China's fixation on dominating Asia and of ringing India with its “string of pearls” strategy has led to a paradigm shift taking place in New Delhi’s foreign policy mantra.
Three apparently unrelated international events have highlighted a new paradigm in India’s foreign policy matrix. The first of these events was the virtual Quad summit hosted by US President Joe Biden.
The second was India’s decision to abstain from voting on a resolution – sponsored by the UK, Germany, Canada and a few others – to give UN human rights chief Michelle Bachelet the mandate to collect and preserve evidence of crimes related to Sri Lanka’s civil war that ended in 2009 with the defeat of the Liberation Tigers of Tamil Eelam (LTTE).
The third decision was to confer the Gandhi Peace Prize, India’s most prestigious international award posthumously to Sheikh Mujibur Rehman on the 50th anniversary of the liberation of Bangladesh by the Indian Army.
As noted above, there is little to apparently connect these three events. But, foreign policy analysts noted, there is a strong thread tying all these apparently disparate developments together.
The 800-pound gorilla in the room is the looming and sinister shadow of China.
Diplomatic circles in New Delhi are almost unanimous that Beijing will try every trick in the book to corner India strategically in the future, if only to save its face.
“The ongoing disengagement may be proceeding at a snail’s pace, but there’s no doubt that India thwarted China and prevented it from securing its military objectives. This has been noted in various capitals around the world, especially in Asia. But this will not be the end of the matter. China will try again to show India down militarily, economically, diplomatically and strategically… it has to… otherwise its carefully cultivated image of invincibility will be irreparably damaged,” said a retired Indian diplomat who has served in China.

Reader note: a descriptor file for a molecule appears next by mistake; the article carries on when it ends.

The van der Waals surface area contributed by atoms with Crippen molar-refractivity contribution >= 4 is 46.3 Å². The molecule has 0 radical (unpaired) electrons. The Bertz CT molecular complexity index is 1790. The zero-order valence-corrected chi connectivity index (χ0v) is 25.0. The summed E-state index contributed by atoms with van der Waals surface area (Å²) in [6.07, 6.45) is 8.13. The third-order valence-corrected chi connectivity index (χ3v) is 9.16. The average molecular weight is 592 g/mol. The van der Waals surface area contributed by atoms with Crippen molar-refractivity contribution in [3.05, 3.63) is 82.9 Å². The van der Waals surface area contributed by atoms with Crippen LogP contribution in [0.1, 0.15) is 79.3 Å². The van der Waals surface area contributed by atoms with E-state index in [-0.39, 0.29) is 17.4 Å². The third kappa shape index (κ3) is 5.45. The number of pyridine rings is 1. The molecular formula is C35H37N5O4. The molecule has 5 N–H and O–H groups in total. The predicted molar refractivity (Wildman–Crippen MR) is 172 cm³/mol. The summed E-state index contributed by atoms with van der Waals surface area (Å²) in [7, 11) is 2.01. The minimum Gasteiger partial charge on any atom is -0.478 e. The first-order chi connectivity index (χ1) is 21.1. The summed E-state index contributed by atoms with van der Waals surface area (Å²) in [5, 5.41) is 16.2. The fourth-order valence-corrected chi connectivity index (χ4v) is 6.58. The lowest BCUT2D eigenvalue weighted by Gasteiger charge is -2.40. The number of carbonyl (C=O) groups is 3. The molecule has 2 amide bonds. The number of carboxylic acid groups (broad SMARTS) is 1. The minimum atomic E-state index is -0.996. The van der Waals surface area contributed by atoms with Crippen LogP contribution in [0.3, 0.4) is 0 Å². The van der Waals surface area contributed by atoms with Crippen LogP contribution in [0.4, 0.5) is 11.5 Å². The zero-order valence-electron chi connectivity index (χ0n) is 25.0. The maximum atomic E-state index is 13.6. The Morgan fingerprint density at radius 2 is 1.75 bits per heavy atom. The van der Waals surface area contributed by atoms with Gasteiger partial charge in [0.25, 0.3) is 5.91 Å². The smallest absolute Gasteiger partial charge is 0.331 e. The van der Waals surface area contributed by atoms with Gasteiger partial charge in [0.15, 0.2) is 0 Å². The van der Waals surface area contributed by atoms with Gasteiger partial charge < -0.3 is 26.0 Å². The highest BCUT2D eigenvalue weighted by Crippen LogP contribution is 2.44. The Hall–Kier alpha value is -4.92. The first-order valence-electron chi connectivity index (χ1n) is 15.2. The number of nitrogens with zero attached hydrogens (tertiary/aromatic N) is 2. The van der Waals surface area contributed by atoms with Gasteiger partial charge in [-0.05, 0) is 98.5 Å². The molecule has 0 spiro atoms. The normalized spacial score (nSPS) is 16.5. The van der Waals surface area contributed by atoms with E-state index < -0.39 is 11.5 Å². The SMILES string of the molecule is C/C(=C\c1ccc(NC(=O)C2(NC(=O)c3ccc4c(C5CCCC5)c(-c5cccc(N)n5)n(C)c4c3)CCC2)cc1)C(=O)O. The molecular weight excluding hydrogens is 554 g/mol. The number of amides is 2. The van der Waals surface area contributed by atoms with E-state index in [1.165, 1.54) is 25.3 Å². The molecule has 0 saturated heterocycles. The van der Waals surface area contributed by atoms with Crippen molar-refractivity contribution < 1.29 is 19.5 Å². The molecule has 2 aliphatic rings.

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The Quad summit was quite clearly about China and no one made any effort to even mask the fact.
The unprovoked military aggression on the LAC last year that led to the deaths of 20 Indian soldiers and, according to media reports in Russia, up to 45 fatalities on the Chinese side served as a wakeup call to India.
Similarly, Beijing’s brazen efforts to economically arm twist Australia by placing severe restrictions on the exports of wine and other products showed that China would blatantly bend internationally accepted rules of engagement when it suited it.
These two events showed the two large Indo-Pacific democracies the limitations of the policy they had followed of engaging China economically to temper the rough edges of its meteoric rise up the global power ladder.
By agreeing to elevate the Quad meeting to the level of a summit, Modi and Morrison have signalled that they could be shedding their historical hesitations and that China should not be taking their neutrality for granted.
The issue of alleged human rights violations against LTTE cadre and civilian Tamils by the Lankan forces in the closing days of the civil war on the island nation is a hot button political issue in Tamil Nadu. This has been exacerbated by the ongoing assembly elections in the southern Indian states.
Previous Indian governments have handled the issue with kid gloves. On the one hand is the sentiment of people in Tamil Nadu. On the other hand, is India’s relations with Sri Lanka, especially given the inroads that China has made in India’s southern Indian Ocean neighbour.
The re-election of the Rajapaksa brothers to power has made the Indian administration wary, given their not-so-secret tilt towards China. Colombo recently cancelled a prestigious port project that had been awarded to India.